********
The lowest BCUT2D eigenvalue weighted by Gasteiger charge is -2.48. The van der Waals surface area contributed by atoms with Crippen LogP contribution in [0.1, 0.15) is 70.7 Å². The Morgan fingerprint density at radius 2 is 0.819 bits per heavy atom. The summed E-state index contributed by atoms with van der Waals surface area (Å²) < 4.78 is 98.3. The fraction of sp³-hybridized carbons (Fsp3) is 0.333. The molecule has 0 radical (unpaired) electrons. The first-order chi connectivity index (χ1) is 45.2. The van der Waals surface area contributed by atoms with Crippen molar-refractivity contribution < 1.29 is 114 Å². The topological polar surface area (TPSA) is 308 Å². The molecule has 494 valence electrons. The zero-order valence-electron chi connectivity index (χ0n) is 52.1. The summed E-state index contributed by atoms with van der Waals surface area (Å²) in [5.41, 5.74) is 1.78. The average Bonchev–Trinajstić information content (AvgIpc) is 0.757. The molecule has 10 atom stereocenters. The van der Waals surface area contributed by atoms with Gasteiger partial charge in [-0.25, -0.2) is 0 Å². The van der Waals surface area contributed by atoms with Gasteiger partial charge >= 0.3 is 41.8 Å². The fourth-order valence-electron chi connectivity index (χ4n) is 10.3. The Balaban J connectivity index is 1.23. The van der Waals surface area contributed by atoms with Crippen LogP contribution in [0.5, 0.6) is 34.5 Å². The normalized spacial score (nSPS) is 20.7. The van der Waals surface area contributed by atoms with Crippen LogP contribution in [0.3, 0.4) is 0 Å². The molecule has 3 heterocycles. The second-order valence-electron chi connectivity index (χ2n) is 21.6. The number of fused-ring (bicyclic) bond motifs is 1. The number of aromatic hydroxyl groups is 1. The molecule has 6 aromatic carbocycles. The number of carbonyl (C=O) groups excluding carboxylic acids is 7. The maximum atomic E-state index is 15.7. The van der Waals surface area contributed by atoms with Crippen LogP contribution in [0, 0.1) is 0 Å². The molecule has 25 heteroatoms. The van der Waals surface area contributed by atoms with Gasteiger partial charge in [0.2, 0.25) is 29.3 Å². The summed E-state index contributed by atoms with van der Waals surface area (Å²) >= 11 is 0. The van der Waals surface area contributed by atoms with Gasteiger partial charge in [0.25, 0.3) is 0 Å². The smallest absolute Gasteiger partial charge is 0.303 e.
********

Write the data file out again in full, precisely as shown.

The lowest BCUT2D eigenvalue weighted by Gasteiger charge is -2.48. The van der Waals surface area contributed by atoms with Crippen LogP contribution in [0.1, 0.15) is 70.7 Å². The Morgan fingerprint density at radius 2 is 0.819 bits per heavy atom. The summed E-state index contributed by atoms with van der Waals surface area (Å²) < 4.78 is 98.3. The fraction of sp³-hybridized carbons (Fsp3) is 0.333. The molecule has 0 radical (unpaired) electrons. The first-order chi connectivity index (χ1) is 45.2. The van der Waals surface area contributed by atoms with Crippen molar-refractivity contribution < 1.29 is 114 Å². The topological polar surface area (TPSA) is 308 Å². The molecule has 494 valence electrons. The zero-order valence-electron chi connectivity index (χ0n) is 52.1. The summed E-state index contributed by atoms with van der Waals surface area (Å²) in [5.41, 5.74) is 1.78. The average Bonchev–Trinajstić information content (AvgIpc) is 0.757. The molecule has 10 atom stereocenters. The van der Waals surface area contributed by atoms with Gasteiger partial charge in [-0.25, -0.2) is 0 Å². The van der Waals surface area contributed by atoms with Gasteiger partial charge >= 0.3 is 41.8 Å². The fourth-order valence-electron chi connectivity index (χ4n) is 10.3. The Balaban J connectivity index is 1.23. The van der Waals surface area contributed by atoms with Crippen LogP contribution in [0.5, 0.6) is 34.5 Å². The normalized spacial score (nSPS) is 20.7. The van der Waals surface area contributed by atoms with Crippen LogP contribution in [0.3, 0.4) is 0 Å². The molecule has 3 heterocycles. The second-order valence-electron chi connectivity index (χ2n) is 21.6. The number of fused-ring (bicyclic) bond motifs is 1. The number of aromatic hydroxyl groups is 1. The molecule has 6 aromatic carbocycles. The number of carbonyl (C=O) groups excluding carboxylic acids is 7. The maximum atomic E-state index is 15.7. The van der Waals surface area contributed by atoms with Crippen LogP contribution in [0, 0.1) is 0 Å². The molecule has 25 heteroatoms. The van der Waals surface area contributed by atoms with Gasteiger partial charge in [0.2, 0.25) is 29.3 Å². The summed E-state index contributed by atoms with van der Waals surface area (Å²) >= 11 is 0. The van der Waals surface area contributed by atoms with Gasteiger partial charge in [0.25, 0.3) is 0 Å². The smallest absolute Gasteiger partial charge is 0.303 e.